Effect of a walking training with a mass around the paretic ankle in chronic hemiparetic

Dr Wafa ELLEUCHa, Mrs Mouna GHEDIRAb, Dr Inke Marie ALBERTSENb, Prof Jean-Michel GRACIESb, Dr Emilie HUTINb

a Service de médecine physique, rééducation et réadaptation fonctionnelle, CHU Habib Bourguiba, Sfax, Tunisie Unité de recherche de l’évaluation des pathologies de l’appareil locomoteur UR12ES18, université de Sfax, route de l’Aéroport 0,5 km, BP 1169, b Laboratoire Analyse et Restauration du Mouvement (ARM), EA BIOTN, Hôpitaux Universitaires Henri Mondor, Assistance Publique - Hôpitaux de Paris, Université Paris-Est Créteil


The rehabilitation intensity in spastic paresis is an important factor of recovery. We investigated the effect of daily walking training at fast speed with adding resistance around the paretic shank on gait performance.


To compare the acute effect of two 30-minute walking training at fast speed, without and with a mass around the paretic ankle on spatiotemporal and kinematic parameters in chronic hemiparetic gait.


Prospective, controlled, randomized, single-blind study. Six subjects with chronic hemiparesis (1 F, 41±11y, time from CNS lesion: 7±8y) performed gait training during 30min at fast speed twice one week apart: without (M0), or with mass as 2% of the body weight fixed around the paretic ankle (M1). All participants were assessed before and immediately after the training. The principal evaluation criterion was the maximal walking speed measured barefoot in the laboratory. Three kinematic parameters were quantified based on videographic analysis: maximal active hip flexion, maximal passive knee flexion and maximal active ankle dorsiflexion during swing phase.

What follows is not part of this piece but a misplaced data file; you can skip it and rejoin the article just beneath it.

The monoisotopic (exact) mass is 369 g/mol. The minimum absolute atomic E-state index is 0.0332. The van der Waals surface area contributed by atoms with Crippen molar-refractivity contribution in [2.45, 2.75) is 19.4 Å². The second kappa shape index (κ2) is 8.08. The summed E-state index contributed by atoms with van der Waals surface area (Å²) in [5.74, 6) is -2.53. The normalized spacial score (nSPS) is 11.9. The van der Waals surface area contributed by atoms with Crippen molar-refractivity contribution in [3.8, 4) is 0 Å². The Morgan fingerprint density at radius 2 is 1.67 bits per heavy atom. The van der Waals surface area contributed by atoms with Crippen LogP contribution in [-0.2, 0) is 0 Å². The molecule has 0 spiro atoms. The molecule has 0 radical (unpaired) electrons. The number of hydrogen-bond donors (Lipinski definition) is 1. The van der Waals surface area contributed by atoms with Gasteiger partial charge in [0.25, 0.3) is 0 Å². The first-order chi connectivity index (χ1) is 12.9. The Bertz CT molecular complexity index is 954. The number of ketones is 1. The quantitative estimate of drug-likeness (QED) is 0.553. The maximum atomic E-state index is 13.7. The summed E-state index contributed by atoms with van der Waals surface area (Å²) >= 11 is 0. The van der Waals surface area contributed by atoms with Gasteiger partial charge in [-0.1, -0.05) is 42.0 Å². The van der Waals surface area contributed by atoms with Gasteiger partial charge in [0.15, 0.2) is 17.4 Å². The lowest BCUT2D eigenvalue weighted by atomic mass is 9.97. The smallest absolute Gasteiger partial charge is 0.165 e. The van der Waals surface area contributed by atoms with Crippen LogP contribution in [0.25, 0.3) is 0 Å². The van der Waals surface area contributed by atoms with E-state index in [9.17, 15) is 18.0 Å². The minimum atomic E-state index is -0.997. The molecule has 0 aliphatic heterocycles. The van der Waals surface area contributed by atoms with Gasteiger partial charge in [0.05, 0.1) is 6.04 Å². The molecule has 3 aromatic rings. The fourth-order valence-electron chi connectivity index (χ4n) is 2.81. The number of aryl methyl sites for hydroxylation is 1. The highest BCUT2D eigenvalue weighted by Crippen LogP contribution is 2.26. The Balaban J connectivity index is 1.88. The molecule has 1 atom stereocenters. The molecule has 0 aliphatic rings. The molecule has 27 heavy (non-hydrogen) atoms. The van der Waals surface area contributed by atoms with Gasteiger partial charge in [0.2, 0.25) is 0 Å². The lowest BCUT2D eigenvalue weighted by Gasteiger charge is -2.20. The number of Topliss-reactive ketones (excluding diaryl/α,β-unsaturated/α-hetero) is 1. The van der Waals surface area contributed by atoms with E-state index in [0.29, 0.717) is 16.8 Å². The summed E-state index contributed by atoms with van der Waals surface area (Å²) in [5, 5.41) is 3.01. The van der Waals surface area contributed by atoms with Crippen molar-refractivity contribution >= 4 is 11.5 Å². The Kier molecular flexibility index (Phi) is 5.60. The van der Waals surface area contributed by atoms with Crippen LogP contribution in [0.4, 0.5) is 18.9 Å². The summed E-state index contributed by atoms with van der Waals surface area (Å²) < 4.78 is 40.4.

The maximal walking speed increased in both training sessions, with superior improvement with adding mass (N=5; M0, 5.6%, p=0.043; M1, 9.9%, p=0.043; M0 vs M1, p=0.043). No modification in flexion of hip, knee and ankle was measured during swing phase.


A mass added on the paretic shank leads to improve short term benefits of 30-minute walking training at fast speed. It would be interesting to test long term effect of this training method over several weeks.


Blanchette A, Lambert S, Richards C, Bouyer L. Walking while resisting a perturbation: Effects on ankle dorsiflexor activation during swing and potential for rehabilitation. Gait Posture. 2011;34:358-63.

Keywords : chronic hemiparetic, gait, maximal walking speed, resistance, kinematic parameters